Opposition politicians have questioned the need for PASA, citing the low crime statistics on the islands compared to the rest of India. According to the National Crime Records Bureau, only 78 incidences of crime under the IPC were reported on the islands in 2017, 48 in 2018, 0 in 2019. On the official website of the government of Lakshadweep, under the section of Administrative Setup under Police, it is explicitly stated that the crime rate in the Union Territory is the lowest in the country. However, Lakshadweep Collector S. Asker Ali believes the public outrage is unwarranted. In an interview with the Hindu Business Line, he reasoned that the strict rules were implemented considering the rising number of criminal cases. He revealed the prevalence of drug cases and POSCO cases and indicted that some residents are even involved in drug trafficking. He also asserted that there are reports of anti-social activities, as well, and therefore there is a need to regulate such crimes, which according to him, the PASA will ensure.


Baseless suspicion, as exemplified by the data from NCRB presented above, is an insufficient justification for suggesting to enact regulations that can potentially stifle dissent by putting indigenous communities in fear of arbitrary incarceration. This is also particularly unjustified when statutes such as the Indian Penal Code and the Code of Criminal Procedure already outline sanctions for preventing crime.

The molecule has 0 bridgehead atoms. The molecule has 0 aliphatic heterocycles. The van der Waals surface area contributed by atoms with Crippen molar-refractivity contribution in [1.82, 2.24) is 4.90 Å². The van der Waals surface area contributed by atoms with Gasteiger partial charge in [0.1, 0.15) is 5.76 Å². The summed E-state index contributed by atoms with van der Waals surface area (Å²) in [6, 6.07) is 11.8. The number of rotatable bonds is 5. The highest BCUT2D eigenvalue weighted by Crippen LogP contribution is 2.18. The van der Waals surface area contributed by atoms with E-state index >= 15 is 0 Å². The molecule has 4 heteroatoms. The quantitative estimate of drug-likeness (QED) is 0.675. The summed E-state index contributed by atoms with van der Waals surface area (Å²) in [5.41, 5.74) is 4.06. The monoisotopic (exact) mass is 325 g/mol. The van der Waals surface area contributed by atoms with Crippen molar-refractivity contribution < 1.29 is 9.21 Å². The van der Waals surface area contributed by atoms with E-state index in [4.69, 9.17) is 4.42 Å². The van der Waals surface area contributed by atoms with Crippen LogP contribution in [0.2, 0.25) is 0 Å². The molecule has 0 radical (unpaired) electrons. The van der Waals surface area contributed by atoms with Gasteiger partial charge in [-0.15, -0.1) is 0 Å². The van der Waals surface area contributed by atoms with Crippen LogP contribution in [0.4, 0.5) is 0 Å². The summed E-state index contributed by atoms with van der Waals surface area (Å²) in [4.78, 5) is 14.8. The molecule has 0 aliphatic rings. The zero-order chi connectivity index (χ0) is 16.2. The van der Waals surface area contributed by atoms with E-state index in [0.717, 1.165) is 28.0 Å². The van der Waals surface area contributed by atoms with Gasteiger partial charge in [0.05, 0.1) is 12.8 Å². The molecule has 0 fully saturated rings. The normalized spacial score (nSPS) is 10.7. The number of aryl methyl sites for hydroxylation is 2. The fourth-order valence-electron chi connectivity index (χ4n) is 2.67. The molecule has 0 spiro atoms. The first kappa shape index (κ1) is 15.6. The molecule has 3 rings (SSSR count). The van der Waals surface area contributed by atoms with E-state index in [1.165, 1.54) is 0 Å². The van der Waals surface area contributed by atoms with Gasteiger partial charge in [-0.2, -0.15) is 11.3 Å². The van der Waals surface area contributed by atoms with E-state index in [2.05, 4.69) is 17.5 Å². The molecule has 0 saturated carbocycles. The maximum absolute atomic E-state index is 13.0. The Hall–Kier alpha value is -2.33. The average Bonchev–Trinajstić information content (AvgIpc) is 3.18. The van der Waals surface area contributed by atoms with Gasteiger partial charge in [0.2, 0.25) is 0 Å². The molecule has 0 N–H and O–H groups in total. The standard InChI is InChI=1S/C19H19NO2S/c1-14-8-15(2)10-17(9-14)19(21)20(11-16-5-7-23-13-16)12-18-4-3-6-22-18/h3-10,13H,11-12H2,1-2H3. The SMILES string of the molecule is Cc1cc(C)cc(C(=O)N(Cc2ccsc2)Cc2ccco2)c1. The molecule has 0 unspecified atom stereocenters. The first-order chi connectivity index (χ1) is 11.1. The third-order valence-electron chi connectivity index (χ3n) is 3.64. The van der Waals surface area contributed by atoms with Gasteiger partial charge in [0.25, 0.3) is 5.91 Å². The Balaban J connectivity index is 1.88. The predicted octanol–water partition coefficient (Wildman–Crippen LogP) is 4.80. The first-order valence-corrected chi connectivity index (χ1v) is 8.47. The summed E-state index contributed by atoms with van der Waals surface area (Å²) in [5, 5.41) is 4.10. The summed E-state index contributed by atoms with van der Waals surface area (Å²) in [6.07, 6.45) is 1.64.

“The Lakshadweep Animal Preservation Regulation”


This regulation, which prohibits cow slaughter, has sparked widespread outrage, with opposition parties accusing the BJP of using sectarian politics to influence the administrator's decision. The new legislation not only suggests banning cow slaughter but also bars the purchase, sale, transit, or storage of beef or beef products in any form by the natives. Violations are punishable by up to ten years in prison and a fine of up to Rs 5 lakh as per S.10 of the relevant regulations. The draft regulation reasons the prohibition on the grounds of trying to preserve animals appropriate for milking, breeding, or agricultural reasons. No certificate will be issued to slaughter cows, calves, bulls, or bullocks on the island for this purpose. The slaughter of animals other than cows and bulls for religious purposes will necessitate a certificate from the authorities, as per the regulation. The draft regulation further states that the authorities will not issue licences for slaughtering animals other than cows and bulls if they are found to be beneficial for agricultural activity or breeding. The draft regulation also makes it illegal to transport cows and bulls for slaughter.